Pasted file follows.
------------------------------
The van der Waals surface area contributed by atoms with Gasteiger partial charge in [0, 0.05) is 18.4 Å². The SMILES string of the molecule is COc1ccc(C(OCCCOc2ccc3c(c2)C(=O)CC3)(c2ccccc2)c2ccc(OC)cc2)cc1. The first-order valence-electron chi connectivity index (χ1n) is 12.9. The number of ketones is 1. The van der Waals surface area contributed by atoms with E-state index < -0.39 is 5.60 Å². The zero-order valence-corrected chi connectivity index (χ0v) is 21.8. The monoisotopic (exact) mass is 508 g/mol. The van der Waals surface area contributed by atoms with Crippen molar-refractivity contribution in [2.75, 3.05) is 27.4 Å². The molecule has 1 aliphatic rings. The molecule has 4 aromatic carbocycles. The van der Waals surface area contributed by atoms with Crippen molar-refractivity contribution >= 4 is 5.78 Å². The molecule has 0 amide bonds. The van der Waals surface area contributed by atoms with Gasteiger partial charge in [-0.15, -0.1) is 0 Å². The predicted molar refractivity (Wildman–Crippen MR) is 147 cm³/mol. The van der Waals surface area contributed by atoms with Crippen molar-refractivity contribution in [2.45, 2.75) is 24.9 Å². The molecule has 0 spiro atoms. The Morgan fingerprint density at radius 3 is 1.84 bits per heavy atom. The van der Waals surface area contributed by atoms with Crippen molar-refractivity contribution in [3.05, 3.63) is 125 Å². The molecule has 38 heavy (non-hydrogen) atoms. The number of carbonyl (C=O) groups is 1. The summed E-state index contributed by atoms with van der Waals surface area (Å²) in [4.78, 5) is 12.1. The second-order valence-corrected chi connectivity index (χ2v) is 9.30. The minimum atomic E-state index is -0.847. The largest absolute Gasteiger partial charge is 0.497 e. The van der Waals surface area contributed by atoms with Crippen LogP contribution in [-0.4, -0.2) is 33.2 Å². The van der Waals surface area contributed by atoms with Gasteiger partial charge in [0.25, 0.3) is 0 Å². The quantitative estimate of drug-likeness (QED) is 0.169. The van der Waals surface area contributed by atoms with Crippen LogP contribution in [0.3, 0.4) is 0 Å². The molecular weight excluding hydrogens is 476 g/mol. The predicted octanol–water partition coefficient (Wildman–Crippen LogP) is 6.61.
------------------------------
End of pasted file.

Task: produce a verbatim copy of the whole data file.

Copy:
The van der Waals surface area contributed by atoms with Gasteiger partial charge in [0, 0.05) is 18.4 Å². The SMILES string of the molecule is COc1ccc(C(OCCCOc2ccc3c(c2)C(=O)CC3)(c2ccccc2)c2ccc(OC)cc2)cc1. The first-order valence-electron chi connectivity index (χ1n) is 12.9. The number of ketones is 1. The van der Waals surface area contributed by atoms with E-state index < -0.39 is 5.60 Å². The zero-order valence-corrected chi connectivity index (χ0v) is 21.8. The monoisotopic (exact) mass is 508 g/mol. The van der Waals surface area contributed by atoms with Crippen molar-refractivity contribution in [2.75, 3.05) is 27.4 Å². The molecule has 1 aliphatic rings. The molecule has 4 aromatic carbocycles. The van der Waals surface area contributed by atoms with Crippen molar-refractivity contribution >= 4 is 5.78 Å². The molecule has 0 amide bonds. The van der Waals surface area contributed by atoms with Gasteiger partial charge in [-0.15, -0.1) is 0 Å². The predicted molar refractivity (Wildman–Crippen MR) is 147 cm³/mol. The van der Waals surface area contributed by atoms with Crippen molar-refractivity contribution in [2.45, 2.75) is 24.9 Å². The molecule has 0 spiro atoms. The Morgan fingerprint density at radius 3 is 1.84 bits per heavy atom. The van der Waals surface area contributed by atoms with Crippen molar-refractivity contribution in [3.05, 3.63) is 125 Å². The molecule has 38 heavy (non-hydrogen) atoms. The number of carbonyl (C=O) groups is 1. The summed E-state index contributed by atoms with van der Waals surface area (Å²) in [4.78, 5) is 12.1. The second-order valence-corrected chi connectivity index (χ2v) is 9.30. The minimum atomic E-state index is -0.847. The largest absolute Gasteiger partial charge is 0.497 e. The van der Waals surface area contributed by atoms with Crippen LogP contribution in [-0.4, -0.2) is 33.2 Å². The van der Waals surface area contributed by atoms with Gasteiger partial charge in [0.25, 0.3) is 0 Å². The quantitative estimate of drug-likeness (QED) is 0.169. The van der Waals surface area contributed by atoms with Crippen LogP contribution in [0.3, 0.4) is 0 Å². The molecular weight excluding hydrogens is 476 g/mol. The predicted octanol–water partition coefficient (Wildman–Crippen LogP) is 6.61.